Home Haddonfield News Haddonfield Public Schools BOE approves 2016–2017 budget, taxes increase

Haddonfield Public Schools BOE approves 2016–2017 budget, taxes increase

Haddonfield residents will see an increase in school taxes for the 2016–2017 school year.

HEF gives check to a teacher at the meeting

The Haddonfield Public Schools Board of Education unanimously approved the 2016–2017 school year budget at its meeting on April 28. The budget general fund is $36.1 million. It will result in the average home assessed at $488,481 paying an increase of $172.61 per year in school taxes.

The budget has a total tax levy for the general fund at $33.7 million, which is a 2.28 percent increase over 2015–2016. This includes the use of a 2 percent tax levy, an allowed adjustment to go over the 2 percent cap for enrollment and health-care costs and a reduction from the Debt Service Fund.

School boards can exceed the 2 percent cap for enrollment, health care, pensions and debt service. BOE President Glenn Moramarco said at the March BOE meeting that HPS has never used this allowed adjustment.

Due to the increase in health- care costs and the predicted increased enrollment at HPS, it was recommended to use the allowed adjustment for enrollment and waiver for health benefits. The enrollment adjustment totaled $308,600, and the health-care cost adjustment totaled $98,452.

According to business administrator John Christopher Oberg, HPS is still looking into health-care insurance to try to save money.

HPS received $1.31 million in state aid, which is an increase of $33,950, due to more students coming in the 2016–2017 year.

A significant decrease from the revenues in the budget was in tuition revenue with a loss of $98,000. This is due to tuition students graduating as well as not having the space to include more tuition students at the schools.

Additions to the budget include a part-time maintenance engineer and a new special education program. The new staff hire is for preventative maintenance of the school district’s facilities. The new program will be a savings of $95,000 because of consolidation of services. It is a one-year pilot program.

No other additions or cuts to staff or programs were made in this budget.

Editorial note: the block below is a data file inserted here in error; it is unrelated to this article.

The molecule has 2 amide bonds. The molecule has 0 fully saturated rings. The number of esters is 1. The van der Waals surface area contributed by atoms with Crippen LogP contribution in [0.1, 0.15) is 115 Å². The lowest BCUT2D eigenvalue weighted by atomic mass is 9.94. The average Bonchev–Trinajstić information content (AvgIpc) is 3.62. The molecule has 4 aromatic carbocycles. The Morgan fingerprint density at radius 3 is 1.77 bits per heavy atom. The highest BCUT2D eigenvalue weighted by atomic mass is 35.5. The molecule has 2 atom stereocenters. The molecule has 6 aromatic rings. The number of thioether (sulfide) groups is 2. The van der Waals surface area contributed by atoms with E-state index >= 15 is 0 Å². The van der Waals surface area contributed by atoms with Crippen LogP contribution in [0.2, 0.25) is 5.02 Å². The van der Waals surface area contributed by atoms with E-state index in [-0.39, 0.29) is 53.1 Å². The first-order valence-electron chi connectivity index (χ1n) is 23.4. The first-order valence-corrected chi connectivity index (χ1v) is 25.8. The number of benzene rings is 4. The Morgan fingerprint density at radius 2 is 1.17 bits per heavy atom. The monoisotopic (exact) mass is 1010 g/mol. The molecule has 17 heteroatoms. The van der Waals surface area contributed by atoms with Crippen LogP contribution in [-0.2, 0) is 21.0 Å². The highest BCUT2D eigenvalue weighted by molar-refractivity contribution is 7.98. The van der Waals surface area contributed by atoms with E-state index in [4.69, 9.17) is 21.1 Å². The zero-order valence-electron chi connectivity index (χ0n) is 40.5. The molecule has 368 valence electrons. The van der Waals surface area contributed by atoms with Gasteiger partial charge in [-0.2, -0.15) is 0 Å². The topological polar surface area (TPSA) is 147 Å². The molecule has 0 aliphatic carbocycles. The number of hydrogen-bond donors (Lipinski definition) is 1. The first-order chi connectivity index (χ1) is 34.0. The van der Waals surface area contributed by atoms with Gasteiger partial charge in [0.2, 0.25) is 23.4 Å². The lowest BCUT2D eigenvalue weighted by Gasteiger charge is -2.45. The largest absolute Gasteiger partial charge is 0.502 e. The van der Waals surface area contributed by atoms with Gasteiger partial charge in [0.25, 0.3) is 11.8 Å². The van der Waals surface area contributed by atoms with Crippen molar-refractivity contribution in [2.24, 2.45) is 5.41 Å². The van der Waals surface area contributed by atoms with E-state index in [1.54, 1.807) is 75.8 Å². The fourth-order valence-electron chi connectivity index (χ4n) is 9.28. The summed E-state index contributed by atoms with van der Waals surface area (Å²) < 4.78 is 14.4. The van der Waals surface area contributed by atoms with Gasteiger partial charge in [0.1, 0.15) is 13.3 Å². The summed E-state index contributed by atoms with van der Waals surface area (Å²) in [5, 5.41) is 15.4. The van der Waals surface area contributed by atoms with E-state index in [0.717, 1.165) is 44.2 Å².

The newly passed bond referendum numbers are not included in the 2016–2017 budget. The bonds would not be sold until July, and because of that, the first payment would not be due until the following year, which will be included in the 2017–2018 budget, according to Oberg.

Members of board present that night unanimously approved the submission of the 2016–2017 budget. The only board member absent was Carlton Chin.

In other news:

• Public comment at the meeting focused mostly on the Partnership for Assessment of Readiness for College and Careers standardized test. Parents and residents came to express their concerns with the test as part of proposed graduation requirements and about the PARCC test itself.

The BOE’s position was PARCC is a good test and it supports the proposed graduation requirements. Additionally, the BOE felt it was not the role of the BOE to issue a resolution about PARCC and the graduation requirements, and that parents should contact legislators with concerns. The BOE recommended those concerned about the PARCC share their concerns at the state Department of Education State Board Public Testimony in May and also meet with local representatives.

For more information, visit the NJDOE website at www.nj.gov/education/.

• A proclamation was given to Haddonfield Memorial High School student Hamna Khalid for her winning essay on girls’ rights through “Yes!” Magazine. Commendations were given to the Haddonfield Educational Trust, which gave thousands of dollars in teacher grants. The Jishi family was also commended for donating 30 HP computers to the school district.

• HPS was proactive in testing its drinking water for lead, as some New Jersey schools were being tested and found lead in their water. HPS came back good for all schools, “well below the federal and state standards,” Oberg said. Due to its proactivity, the school district saved money, as many school districts are starting to get testing done and rates have since increased.

• The board received three applicants for the open position on the BOE, left by Drew Hansen. Hansen resigned from the BOE due to a work reassignment that will take him overseas. The BOE plans to interview the candidates within the month.

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